Tuesday, November 21, 2017

The Hopelessly Ambiguous ASA Classification

I've ranted before about how ineffective the ASA classifications can be to evaluate patient morbidity. The American Society of Anesthesiologists is well aware of how ambiguous the different levels of the system can be to categorize patients. They have even published examples of patients in each level to help physicians understand how to organize different scenarios. Despite that, there is still much confusion among physicians, even anesthesiologists who should know this system better than anyone else.

A wonderfully illuminating study was published in "Anesthesia & Analgesia" that looked at how different patients would be categorized by physicians. Just in case you don't know what the different ASA scores are, there are six levels, ranging from one in a perfectly healthy patient to a six, who is considered brain dead. You may want to read the link to the ASA first if you don't understand it.

In the study, 235 anesthesiologists and 101 trauma surgeons were queried about eight different scenarios. They are:

1. Previously healthy patient with hemorrhagic shock.
2. Morbid obesity with non life-threatening injury
3. Brain dead organ procurement
4. Massive trauma
5. Healthy elderly patient with minor injury
6. Hemorrhagic shock in a Jehovah's witness who refuses blood transfusion
7. Previously stable patient with septic shock
8. Intracranial hemorrhage with mass effect

In none of the eight stories was there a consensus where everybody agreed on a single ASA score. In fact, #3, which might obviously belong to ASA 6 was classified by physicians from ASA 1 all the way to ASA 6.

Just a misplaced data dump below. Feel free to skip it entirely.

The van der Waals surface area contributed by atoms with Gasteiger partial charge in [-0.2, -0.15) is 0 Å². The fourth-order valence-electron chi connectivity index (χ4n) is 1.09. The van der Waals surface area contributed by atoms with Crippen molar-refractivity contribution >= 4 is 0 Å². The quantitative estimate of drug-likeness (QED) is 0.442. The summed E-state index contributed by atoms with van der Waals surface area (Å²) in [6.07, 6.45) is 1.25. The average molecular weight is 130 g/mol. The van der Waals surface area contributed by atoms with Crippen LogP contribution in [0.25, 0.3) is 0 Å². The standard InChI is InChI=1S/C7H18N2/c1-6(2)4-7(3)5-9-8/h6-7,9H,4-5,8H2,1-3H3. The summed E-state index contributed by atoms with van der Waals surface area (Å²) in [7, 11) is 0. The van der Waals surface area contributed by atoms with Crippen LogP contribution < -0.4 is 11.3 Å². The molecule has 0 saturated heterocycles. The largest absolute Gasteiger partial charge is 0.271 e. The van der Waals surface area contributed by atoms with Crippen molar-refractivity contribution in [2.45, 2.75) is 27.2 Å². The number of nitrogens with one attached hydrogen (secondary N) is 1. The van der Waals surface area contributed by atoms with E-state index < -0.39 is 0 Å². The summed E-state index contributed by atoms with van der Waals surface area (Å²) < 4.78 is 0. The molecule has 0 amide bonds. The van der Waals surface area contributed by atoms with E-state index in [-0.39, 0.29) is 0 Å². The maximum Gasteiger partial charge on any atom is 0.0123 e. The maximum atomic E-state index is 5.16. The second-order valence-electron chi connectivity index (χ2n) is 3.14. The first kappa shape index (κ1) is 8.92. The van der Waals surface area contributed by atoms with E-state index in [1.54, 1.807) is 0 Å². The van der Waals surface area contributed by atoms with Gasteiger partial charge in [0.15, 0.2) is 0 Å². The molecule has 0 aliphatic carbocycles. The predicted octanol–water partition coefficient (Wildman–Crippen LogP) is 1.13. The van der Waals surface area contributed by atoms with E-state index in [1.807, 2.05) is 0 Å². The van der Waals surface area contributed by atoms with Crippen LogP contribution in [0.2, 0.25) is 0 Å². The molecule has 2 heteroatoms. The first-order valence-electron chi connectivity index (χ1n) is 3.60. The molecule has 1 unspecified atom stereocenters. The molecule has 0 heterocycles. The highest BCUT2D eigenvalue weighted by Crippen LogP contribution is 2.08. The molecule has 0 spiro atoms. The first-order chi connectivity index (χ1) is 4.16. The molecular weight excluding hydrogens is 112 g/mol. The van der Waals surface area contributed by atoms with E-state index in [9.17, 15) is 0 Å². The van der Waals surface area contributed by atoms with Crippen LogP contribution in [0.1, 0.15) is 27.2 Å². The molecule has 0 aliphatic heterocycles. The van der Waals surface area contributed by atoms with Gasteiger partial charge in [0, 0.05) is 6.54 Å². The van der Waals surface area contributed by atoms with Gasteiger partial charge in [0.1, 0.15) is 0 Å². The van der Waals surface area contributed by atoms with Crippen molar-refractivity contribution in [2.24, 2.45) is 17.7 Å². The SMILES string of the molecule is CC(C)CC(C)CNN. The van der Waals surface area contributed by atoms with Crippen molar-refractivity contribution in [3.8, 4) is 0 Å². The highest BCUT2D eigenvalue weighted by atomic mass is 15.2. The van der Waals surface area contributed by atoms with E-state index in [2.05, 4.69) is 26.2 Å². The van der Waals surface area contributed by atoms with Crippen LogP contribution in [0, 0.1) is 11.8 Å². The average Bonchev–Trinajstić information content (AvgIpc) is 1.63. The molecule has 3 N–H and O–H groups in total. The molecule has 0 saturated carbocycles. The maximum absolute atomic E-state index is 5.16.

One of the problems is that there is no clear instructions from the ASA about whether the ASA classes relate to the preinjury condition of the patient or postinjury. They found that 72% of the physicians think the ASA scores refers to postinjury status of the patient while 27% think it is preinjury. Over three quarters of anesthesiologists use the ASA scores to indicate postinjury status while 62% of surgeons did. Therefore it is conceivable that a perfectly healthy young person who suffers a brain death injury, an ideal organ donor, could be classified as ASA 1. But for the smattering of respondents who called #4 or #8 an ASA 6, they really need to go back and review the definition of brain death.

At least the anesthesiologists were more in agreement in how to use the ASA scores. They were more in consensus than the trauma surgeons or the combined anesthesiologists and surgeons. However that didn't prevent one anesthesiologist from scoring #8, an obvious life threatening condition, as ASA 1.

So it looks like the ASA has a lot more work to do to educate physicians, and the members of the society, how to properly use the ASA classification. However, attempts at education may be futile since getting anesthesiologists to agree on anything is like herding cats.

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